On Grief and Luck – after my mom died
What makes you feel Lucky?
These words are on a Lucky Brand catalog I found in a stack of catalogs at my parents’ house. I tossed the pile, but saved that page. Because I need to be reminded that I am lucky.
I don’t feel it when I wake up in the morning.
I feel grief.
I pull the covers back over my head when I realize that yes, it really happened.
My mom died on Sunday night.
When she found out the cancer lesions had spread throughout her brain, she finally gave up hope for a better outcome. No more chemo, radiation, or getting out of bed.
She lived 6 more days after that decision to enter hospice care. So I remind myself that I am lucky for that. To have those 6 days with her and my brother, my dad and family and friends who visited her. Those 6 days were excruciating. It is brutal to lose someone I love.
I am lucky that I got to be alone with her a lot. That I got to be with her, without all her colorful clothes and her wig. In life, she always looked put together. My daughter’s friend called her the “fancy grandma.” Her outside public image did not match the inside of her body which had been stolen by cancer.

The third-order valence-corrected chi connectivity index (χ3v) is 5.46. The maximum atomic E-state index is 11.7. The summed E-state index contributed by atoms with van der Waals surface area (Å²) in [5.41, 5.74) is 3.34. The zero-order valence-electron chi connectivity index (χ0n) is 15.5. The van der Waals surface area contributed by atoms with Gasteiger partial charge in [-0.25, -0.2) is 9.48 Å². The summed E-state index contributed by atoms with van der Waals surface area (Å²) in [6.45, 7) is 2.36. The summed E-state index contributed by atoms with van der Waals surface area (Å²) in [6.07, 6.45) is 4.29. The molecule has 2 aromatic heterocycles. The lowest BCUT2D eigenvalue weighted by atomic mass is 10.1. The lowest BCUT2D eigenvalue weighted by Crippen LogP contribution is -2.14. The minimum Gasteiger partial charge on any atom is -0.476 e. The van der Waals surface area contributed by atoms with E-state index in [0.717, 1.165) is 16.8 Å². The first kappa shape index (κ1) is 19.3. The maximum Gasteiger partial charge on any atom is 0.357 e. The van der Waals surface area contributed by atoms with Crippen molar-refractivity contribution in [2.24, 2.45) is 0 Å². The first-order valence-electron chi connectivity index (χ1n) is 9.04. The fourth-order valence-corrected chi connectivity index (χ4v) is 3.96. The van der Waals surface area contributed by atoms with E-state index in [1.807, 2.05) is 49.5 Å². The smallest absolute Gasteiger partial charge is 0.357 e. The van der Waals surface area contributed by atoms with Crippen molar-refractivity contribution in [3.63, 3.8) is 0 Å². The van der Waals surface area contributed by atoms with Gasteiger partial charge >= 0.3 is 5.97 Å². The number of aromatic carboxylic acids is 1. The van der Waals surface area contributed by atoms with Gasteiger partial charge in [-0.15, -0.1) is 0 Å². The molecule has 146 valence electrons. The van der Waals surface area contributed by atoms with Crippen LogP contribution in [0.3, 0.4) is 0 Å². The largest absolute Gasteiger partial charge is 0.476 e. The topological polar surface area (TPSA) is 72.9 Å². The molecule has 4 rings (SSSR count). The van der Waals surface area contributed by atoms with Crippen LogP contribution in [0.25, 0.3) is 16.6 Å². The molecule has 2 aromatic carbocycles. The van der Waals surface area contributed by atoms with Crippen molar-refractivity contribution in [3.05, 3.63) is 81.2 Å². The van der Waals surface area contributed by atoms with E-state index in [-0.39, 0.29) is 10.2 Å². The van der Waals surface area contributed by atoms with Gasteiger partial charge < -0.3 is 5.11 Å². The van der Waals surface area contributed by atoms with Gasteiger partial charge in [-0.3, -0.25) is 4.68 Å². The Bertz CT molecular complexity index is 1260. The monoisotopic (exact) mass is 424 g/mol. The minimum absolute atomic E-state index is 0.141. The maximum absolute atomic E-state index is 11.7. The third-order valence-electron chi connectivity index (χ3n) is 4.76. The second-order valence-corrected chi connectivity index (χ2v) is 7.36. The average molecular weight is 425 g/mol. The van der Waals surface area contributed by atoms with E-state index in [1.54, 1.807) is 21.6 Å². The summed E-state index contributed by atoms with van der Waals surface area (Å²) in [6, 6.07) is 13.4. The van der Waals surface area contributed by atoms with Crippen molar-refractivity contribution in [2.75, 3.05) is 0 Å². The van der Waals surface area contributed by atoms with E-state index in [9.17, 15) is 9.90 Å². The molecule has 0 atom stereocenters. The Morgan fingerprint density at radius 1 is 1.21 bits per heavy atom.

So I felt lucky to be with her in the raw state of a woman dying from cancer, bald and fading.
I feel lucky that my mom was a teacher. She taught kids, and teachers, and her grandkids and me. I became a teacher because of her.
I feel lucky for the support of friends around me and Facebook messages and photos of her on my phone and voicemail messages I haven’t deleted. I feel lucky that my husband hugs me every time he walks in the room and sees me crying again.
I still want to crawl back in bed and pull the covers up. And I know that I’m lucky to be here to write.